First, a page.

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Bush-Blair Planned Iraq Invasion One Year Before The War While
They were Publicly Propagating Diplomatic Solution

By Countercurrents.org

18 October, 2015



Bush and Blair, the two world imperial leaders, planned the Iraq war one year before the war was launched although they were publicly telling that they were for a political solution of the Iraq-problem. Recently released Hillary-e-mails exposed the document.

The document shows Tony Blair, the UK prime minister at the time, was preparing to act as “spin doctor” for Bush, the US president at the time, and Bush was assured “the UK will follow [US] lead”. However, publicly, Blair was claiming to be looking for diplomatic solution – a direct contrast to email revelations.

The documents show, a top US official claimed in a memo written a year before the war, Blair would support the US if military action was needed in Iraq. The document, written in March 2002 by ex-US secretary of state Colin Powell to US president George W Bush, has been published by The Daily Mail on October 18, 2015. It said: “Blair will be with us should military operations be necessary.”

It should be mentioned that Blair and Bush met at the US president's Texan ranch in April 2002, 11 months before the outbreak of Iraq war. The pair spent long periods discussing Iraq without their advisers, leading to suspicion that they privately cut a deal for the conflict. At the start of the summit, Blair said: “We're not proposing military action at this point in time.” For the whole of 2002, Blair claimed no decision had been taken and in the run-up to war. He said that Saddam Hussein could avoid conflict by co-operating with UN weapons inspectors. In September 2002, in an attempt to prove Saddam was a threat, No 10 Downing Street falsely claimed Saddam could deploy biological weapons ‘within 45 minutes', and Blair went around the world trying to drum up UN backing for action against Iraq. Despite mass anti-war protests, Britain and America invaded Iraq in March 2003 without the backing of the UN.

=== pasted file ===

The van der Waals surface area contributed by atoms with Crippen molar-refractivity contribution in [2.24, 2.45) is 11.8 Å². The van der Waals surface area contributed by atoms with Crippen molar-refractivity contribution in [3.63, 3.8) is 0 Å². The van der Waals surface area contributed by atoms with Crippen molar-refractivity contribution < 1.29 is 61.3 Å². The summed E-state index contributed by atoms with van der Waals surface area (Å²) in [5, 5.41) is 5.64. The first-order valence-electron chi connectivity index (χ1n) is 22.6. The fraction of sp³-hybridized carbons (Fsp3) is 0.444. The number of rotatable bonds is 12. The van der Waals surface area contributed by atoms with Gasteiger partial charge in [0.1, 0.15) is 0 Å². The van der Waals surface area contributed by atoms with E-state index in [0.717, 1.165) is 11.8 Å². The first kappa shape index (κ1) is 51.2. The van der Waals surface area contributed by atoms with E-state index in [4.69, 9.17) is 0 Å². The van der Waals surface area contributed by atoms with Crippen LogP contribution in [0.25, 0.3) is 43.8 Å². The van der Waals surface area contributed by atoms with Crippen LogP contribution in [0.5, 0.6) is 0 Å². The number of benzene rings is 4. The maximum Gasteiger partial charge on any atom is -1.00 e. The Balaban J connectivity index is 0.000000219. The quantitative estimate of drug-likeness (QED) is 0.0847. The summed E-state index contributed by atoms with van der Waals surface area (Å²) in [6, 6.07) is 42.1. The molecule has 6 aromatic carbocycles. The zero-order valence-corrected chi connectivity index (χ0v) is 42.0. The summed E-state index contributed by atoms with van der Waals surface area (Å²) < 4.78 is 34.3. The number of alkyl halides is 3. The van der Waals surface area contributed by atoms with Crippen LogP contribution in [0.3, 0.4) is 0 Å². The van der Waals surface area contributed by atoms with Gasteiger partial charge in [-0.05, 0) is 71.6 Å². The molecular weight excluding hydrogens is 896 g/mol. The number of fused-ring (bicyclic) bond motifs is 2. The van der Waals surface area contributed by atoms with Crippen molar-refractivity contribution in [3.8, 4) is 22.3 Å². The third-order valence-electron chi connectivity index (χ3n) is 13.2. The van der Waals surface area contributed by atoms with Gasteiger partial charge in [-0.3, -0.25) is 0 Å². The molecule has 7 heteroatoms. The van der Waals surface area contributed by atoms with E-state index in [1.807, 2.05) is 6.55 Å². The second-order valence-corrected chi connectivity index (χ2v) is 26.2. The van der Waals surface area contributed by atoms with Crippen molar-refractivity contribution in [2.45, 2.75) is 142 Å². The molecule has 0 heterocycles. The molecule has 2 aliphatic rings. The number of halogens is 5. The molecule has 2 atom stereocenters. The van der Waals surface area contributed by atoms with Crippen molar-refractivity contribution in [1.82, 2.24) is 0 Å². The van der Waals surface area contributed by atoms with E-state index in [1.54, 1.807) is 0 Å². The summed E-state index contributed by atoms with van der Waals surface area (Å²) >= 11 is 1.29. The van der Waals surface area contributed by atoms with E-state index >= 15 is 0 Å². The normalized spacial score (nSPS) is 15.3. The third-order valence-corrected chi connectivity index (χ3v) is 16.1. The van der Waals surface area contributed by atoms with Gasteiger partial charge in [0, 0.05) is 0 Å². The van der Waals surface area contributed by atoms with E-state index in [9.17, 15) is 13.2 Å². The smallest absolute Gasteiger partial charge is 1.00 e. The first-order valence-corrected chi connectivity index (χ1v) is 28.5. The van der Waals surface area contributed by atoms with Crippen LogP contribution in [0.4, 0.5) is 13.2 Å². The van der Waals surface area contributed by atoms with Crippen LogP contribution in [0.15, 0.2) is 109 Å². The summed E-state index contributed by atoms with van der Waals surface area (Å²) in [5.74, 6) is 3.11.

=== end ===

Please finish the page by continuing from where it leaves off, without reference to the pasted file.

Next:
The Daily Mail from London says the document was written a week before Blair met Bush at the former president's ranch in Crawford, Texas – and a year before the British MPs voted to support the invasion of Iraq. Powell wrote that Blair was convinced “the threat is real” and “success” against the former Iraqi president Saddam Hussein “will yield more regional success”.

The report headlined “Smoking gun emails reveal Blair's 'deal in blood' with George Bush over Iraq war was forged a YEAR before the invasion had even started - despite claiming he wanted peace” said:

“A bombshell White House memo has revealed for the first time details of the ‘deal in blood' forged by Tony Blair and George Bush over the Iraq War.

“The sensational leak shows that Blair had given an unqualified pledge to sign up to the conflict a year before the invasion started.

“It flies in the face of the Prime Minister's public claims at the time that he was seeking a diplomatic solution to the crisis.

“He told voters: ‘We're not proposing military action' – in direct contrast to what the secret email now reveals.”

The report by Glen Owen and William Lowther said:

“The classified document also discloses that Blair agreed to act as a glorified spin doctor for the President by presenting ‘public affairs lines' to convince a sceptical public that Saddam had Weapons of Mass Destruction – when none existed.

“In return, the President would flatter Blair's ego and give the impression that Britain was not America's poodle but an equal partner in the ‘special relationship'.

“The damning memo, from Secretary of State Colin Powell to President George Bush, was written on March 28, 2002, a week before Bush's famous summit with Blair at his Crawford ranch in Texas.

“In it, Powell tells Bush that Blair ‘will be with us' on military action. Powell assures the President: ‘The UK will follow our lead'.”

The documents, obtained by The Mail on Sunday, are part of a batch of secret emails held on the private server of Democratic presidential candidate Hillary Clinton which US courts have forced her to reveal.

The Powell document, headed ‘Secret... Memorandum for the President', lifts the lid on how Blair and Bush secretly plotted the war behind closed doors at Crawford.

The documents show: